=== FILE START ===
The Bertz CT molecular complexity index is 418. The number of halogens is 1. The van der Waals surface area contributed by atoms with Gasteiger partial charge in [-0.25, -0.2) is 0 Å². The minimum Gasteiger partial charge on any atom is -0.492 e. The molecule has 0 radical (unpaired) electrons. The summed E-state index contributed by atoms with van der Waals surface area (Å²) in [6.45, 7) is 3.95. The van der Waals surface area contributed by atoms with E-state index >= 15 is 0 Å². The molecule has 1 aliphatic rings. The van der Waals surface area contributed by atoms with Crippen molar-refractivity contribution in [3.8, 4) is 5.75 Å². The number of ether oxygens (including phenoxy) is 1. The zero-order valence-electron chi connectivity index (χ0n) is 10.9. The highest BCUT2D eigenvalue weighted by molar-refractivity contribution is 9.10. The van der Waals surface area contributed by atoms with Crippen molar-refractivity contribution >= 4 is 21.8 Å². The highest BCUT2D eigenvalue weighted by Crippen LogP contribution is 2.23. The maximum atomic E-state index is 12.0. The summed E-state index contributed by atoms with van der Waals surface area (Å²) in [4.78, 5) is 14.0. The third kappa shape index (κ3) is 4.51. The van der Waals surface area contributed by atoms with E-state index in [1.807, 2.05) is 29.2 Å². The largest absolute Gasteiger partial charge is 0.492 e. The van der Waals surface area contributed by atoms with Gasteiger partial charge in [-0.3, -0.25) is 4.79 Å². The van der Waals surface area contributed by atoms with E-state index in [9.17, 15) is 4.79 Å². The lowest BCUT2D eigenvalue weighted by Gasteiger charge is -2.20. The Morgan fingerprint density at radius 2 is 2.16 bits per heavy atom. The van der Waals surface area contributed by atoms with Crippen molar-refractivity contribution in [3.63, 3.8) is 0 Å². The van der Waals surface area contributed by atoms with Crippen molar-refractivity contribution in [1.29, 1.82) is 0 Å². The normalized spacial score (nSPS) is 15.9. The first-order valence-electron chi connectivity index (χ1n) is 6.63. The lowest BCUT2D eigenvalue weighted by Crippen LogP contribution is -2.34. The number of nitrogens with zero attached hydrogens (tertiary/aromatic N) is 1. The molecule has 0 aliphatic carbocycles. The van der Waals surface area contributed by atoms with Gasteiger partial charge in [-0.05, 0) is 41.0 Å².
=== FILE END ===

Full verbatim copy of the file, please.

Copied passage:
The Bertz CT molecular complexity index is 418. The number of halogens is 1. The van der Waals surface area contributed by atoms with Gasteiger partial charge in [-0.25, -0.2) is 0 Å². The minimum Gasteiger partial charge on any atom is -0.492 e. The molecule has 0 radical (unpaired) electrons. The summed E-state index contributed by atoms with van der Waals surface area (Å²) in [6.45, 7) is 3.95. The van der Waals surface area contributed by atoms with E-state index >= 15 is 0 Å². The molecule has 1 aliphatic rings. The van der Waals surface area contributed by atoms with Crippen molar-refractivity contribution in [3.8, 4) is 5.75 Å². The number of ether oxygens (including phenoxy) is 1. The zero-order valence-electron chi connectivity index (χ0n) is 10.9. The highest BCUT2D eigenvalue weighted by molar-refractivity contribution is 9.10. The van der Waals surface area contributed by atoms with Crippen molar-refractivity contribution >= 4 is 21.8 Å². The highest BCUT2D eigenvalue weighted by Crippen LogP contribution is 2.23. The maximum atomic E-state index is 12.0. The summed E-state index contributed by atoms with van der Waals surface area (Å²) in [4.78, 5) is 14.0. The third kappa shape index (κ3) is 4.51. The van der Waals surface area contributed by atoms with E-state index in [1.807, 2.05) is 29.2 Å². The largest absolute Gasteiger partial charge is 0.492 e. The van der Waals surface area contributed by atoms with Gasteiger partial charge in [-0.3, -0.25) is 4.79 Å². The van der Waals surface area contributed by atoms with E-state index in [9.17, 15) is 4.79 Å². The lowest BCUT2D eigenvalue weighted by Gasteiger charge is -2.20. The Morgan fingerprint density at radius 2 is 2.16 bits per heavy atom. The van der Waals surface area contributed by atoms with Crippen molar-refractivity contribution in [3.63, 3.8) is 0 Å². The van der Waals surface area contributed by atoms with Crippen molar-refractivity contribution in [1.29, 1.82) is 0 Å². The normalized spacial score (nSPS) is 15.9. The first-order valence-electron chi connectivity index (χ1n) is 6.63. The lowest BCUT2D eigenvalue weighted by Crippen LogP contribution is -2.34. The number of nitrogens with zero attached hydrogens (tertiary/aromatic N) is 1. The molecule has 0 aliphatic carbocycles. The van der Waals surface area contributed by atoms with Gasteiger partial charge in [-0.05, 0) is 41.0 Å².